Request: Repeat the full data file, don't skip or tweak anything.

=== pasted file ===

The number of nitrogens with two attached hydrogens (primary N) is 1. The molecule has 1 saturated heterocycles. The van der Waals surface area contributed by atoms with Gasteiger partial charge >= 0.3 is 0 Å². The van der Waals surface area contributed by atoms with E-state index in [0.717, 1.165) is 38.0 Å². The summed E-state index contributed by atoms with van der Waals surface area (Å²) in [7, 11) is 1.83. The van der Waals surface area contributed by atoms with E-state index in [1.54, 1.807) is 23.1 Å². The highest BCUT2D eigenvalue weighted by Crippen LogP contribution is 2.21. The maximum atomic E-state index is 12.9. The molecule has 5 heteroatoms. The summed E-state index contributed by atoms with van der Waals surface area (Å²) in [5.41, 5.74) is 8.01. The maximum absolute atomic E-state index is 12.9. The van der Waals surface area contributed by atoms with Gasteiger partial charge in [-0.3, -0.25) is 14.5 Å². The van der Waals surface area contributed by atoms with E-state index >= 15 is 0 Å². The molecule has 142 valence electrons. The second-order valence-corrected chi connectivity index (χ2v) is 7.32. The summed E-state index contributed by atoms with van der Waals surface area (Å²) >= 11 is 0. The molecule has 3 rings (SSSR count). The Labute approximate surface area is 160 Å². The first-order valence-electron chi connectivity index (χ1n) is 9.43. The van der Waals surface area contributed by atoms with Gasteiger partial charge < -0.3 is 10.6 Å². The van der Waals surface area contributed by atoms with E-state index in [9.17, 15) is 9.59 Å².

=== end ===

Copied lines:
The number of nitrogens with two attached hydrogens (primary N) is 1. The molecule has 1 saturated heterocycles. The van der Waals surface area contributed by atoms with Gasteiger partial charge >= 0.3 is 0 Å². The van der Waals surface area contributed by atoms with E-state index in [0.717, 1.165) is 38.0 Å². The summed E-state index contributed by atoms with van der Waals surface area (Å²) in [7, 11) is 1.83. The van der Waals surface area contributed by atoms with E-state index in [1.54, 1.807) is 23.1 Å². The highest BCUT2D eigenvalue weighted by Crippen LogP contribution is 2.21. The maximum atomic E-state index is 12.9. The molecule has 5 heteroatoms. The summed E-state index contributed by atoms with van der Waals surface area (Å²) in [5.41, 5.74) is 8.01. The maximum absolute atomic E-state index is 12.9. The van der Waals surface area contributed by atoms with Gasteiger partial charge in [-0.3, -0.25) is 14.5 Å². The van der Waals surface area contributed by atoms with E-state index >= 15 is 0 Å². The molecule has 142 valence electrons. The second-order valence-corrected chi connectivity index (χ2v) is 7.32. The summed E-state index contributed by atoms with van der Waals surface area (Å²) >= 11 is 0. The molecule has 3 rings (SSSR count). The Labute approximate surface area is 160 Å². The first-order valence-electron chi connectivity index (χ1n) is 9.43. The van der Waals surface area contributed by atoms with Gasteiger partial charge < -0.3 is 10.6 Å². The van der Waals surface area contributed by atoms with E-state index in [9.17, 15) is 9.59 Å².